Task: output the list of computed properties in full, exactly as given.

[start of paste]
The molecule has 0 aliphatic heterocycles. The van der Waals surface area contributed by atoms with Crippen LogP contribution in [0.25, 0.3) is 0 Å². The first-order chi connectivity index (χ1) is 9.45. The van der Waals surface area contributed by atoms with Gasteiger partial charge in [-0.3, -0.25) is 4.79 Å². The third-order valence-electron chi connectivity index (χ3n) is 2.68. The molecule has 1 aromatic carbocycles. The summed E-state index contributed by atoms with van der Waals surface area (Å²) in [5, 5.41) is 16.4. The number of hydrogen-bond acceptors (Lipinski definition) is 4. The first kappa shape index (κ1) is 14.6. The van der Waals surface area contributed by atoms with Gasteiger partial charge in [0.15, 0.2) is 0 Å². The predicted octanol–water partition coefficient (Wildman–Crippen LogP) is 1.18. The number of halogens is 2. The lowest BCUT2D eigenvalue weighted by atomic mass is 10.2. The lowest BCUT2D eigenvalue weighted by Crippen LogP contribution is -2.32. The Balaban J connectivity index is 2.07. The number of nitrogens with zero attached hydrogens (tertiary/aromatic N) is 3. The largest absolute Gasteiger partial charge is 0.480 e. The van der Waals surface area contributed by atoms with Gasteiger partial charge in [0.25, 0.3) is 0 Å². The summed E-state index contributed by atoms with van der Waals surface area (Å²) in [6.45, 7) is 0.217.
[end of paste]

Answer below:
The molecule has 0 aliphatic heterocycles. The van der Waals surface area contributed by atoms with Crippen LogP contribution in [0.25, 0.3) is 0 Å². The first-order chi connectivity index (χ1) is 9.45. The van der Waals surface area contributed by atoms with Gasteiger partial charge in [-0.3, -0.25) is 4.79 Å². The third-order valence-electron chi connectivity index (χ3n) is 2.68. The molecule has 1 aromatic carbocycles. The summed E-state index contributed by atoms with van der Waals surface area (Å²) in [5, 5.41) is 16.4. The number of hydrogen-bond acceptors (Lipinski definition) is 4. The first kappa shape index (κ1) is 14.6. The van der Waals surface area contributed by atoms with Gasteiger partial charge in [0.15, 0.2) is 0 Å². The predicted octanol–water partition coefficient (Wildman–Crippen LogP) is 1.18. The number of halogens is 2. The lowest BCUT2D eigenvalue weighted by atomic mass is 10.2. The lowest BCUT2D eigenvalue weighted by Crippen LogP contribution is -2.32. The Balaban J connectivity index is 2.07. The number of nitrogens with zero attached hydrogens (tertiary/aromatic N) is 3. The largest absolute Gasteiger partial charge is 0.480 e. The van der Waals surface area contributed by atoms with Gasteiger partial charge in [0.25, 0.3) is 0 Å². The summed E-state index contributed by atoms with van der Waals surface area (Å²) in [6.45, 7) is 0.217.